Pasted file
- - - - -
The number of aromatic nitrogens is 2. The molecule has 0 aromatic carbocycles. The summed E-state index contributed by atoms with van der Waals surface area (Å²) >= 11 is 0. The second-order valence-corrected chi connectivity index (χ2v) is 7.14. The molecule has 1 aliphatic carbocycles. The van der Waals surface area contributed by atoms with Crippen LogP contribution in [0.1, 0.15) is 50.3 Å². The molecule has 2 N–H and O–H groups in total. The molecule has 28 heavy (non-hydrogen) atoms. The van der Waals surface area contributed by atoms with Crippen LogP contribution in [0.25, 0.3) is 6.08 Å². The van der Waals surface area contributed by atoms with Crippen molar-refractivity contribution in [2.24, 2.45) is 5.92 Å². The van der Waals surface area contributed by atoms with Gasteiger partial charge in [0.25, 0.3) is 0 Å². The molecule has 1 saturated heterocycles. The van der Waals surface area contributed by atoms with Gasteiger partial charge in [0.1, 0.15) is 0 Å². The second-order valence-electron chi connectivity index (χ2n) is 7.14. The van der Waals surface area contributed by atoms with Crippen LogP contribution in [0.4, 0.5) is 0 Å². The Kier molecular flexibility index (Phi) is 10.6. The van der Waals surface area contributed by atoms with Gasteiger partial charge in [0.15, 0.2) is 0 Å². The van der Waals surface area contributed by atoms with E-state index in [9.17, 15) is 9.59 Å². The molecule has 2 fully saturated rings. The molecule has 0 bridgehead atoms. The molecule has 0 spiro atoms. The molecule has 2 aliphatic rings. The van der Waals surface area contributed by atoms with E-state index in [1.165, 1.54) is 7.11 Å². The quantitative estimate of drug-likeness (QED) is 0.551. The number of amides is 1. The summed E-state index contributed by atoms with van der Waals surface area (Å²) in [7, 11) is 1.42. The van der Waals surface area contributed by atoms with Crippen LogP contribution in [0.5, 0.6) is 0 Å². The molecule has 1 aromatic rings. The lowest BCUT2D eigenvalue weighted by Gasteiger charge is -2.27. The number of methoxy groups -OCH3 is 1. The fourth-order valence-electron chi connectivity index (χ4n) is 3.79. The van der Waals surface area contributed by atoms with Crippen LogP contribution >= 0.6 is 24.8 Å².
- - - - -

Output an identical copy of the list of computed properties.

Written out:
The number of aromatic nitrogens is 2. The molecule has 0 aromatic carbocycles. The summed E-state index contributed by atoms with van der Waals surface area (Å²) >= 11 is 0. The second-order valence-corrected chi connectivity index (χ2v) is 7.14. The molecule has 1 aliphatic carbocycles. The van der Waals surface area contributed by atoms with Crippen LogP contribution in [0.1, 0.15) is 50.3 Å². The molecule has 2 N–H and O–H groups in total. The molecule has 28 heavy (non-hydrogen) atoms. The van der Waals surface area contributed by atoms with Crippen LogP contribution in [0.25, 0.3) is 6.08 Å². The van der Waals surface area contributed by atoms with Crippen molar-refractivity contribution in [2.24, 2.45) is 5.92 Å². The van der Waals surface area contributed by atoms with Gasteiger partial charge in [0.25, 0.3) is 0 Å². The molecule has 1 saturated heterocycles. The van der Waals surface area contributed by atoms with Gasteiger partial charge in [0.1, 0.15) is 0 Å². The second-order valence-electron chi connectivity index (χ2n) is 7.14. The van der Waals surface area contributed by atoms with Crippen LogP contribution in [0.4, 0.5) is 0 Å². The Kier molecular flexibility index (Phi) is 10.6. The van der Waals surface area contributed by atoms with Gasteiger partial charge in [0.15, 0.2) is 0 Å². The van der Waals surface area contributed by atoms with E-state index in [9.17, 15) is 9.59 Å². The molecule has 2 fully saturated rings. The molecule has 0 bridgehead atoms. The molecule has 0 spiro atoms. The molecule has 2 aliphatic rings. The van der Waals surface area contributed by atoms with E-state index in [1.165, 1.54) is 7.11 Å². The quantitative estimate of drug-likeness (QED) is 0.551. The number of amides is 1. The summed E-state index contributed by atoms with van der Waals surface area (Å²) in [7, 11) is 1.42. The van der Waals surface area contributed by atoms with Crippen LogP contribution in [0.5, 0.6) is 0 Å². The molecule has 1 aromatic rings. The lowest BCUT2D eigenvalue weighted by Gasteiger charge is -2.27. The number of methoxy groups -OCH3 is 1. The fourth-order valence-electron chi connectivity index (χ4n) is 3.79. The van der Waals surface area contributed by atoms with Crippen LogP contribution >= 0.6 is 24.8 Å².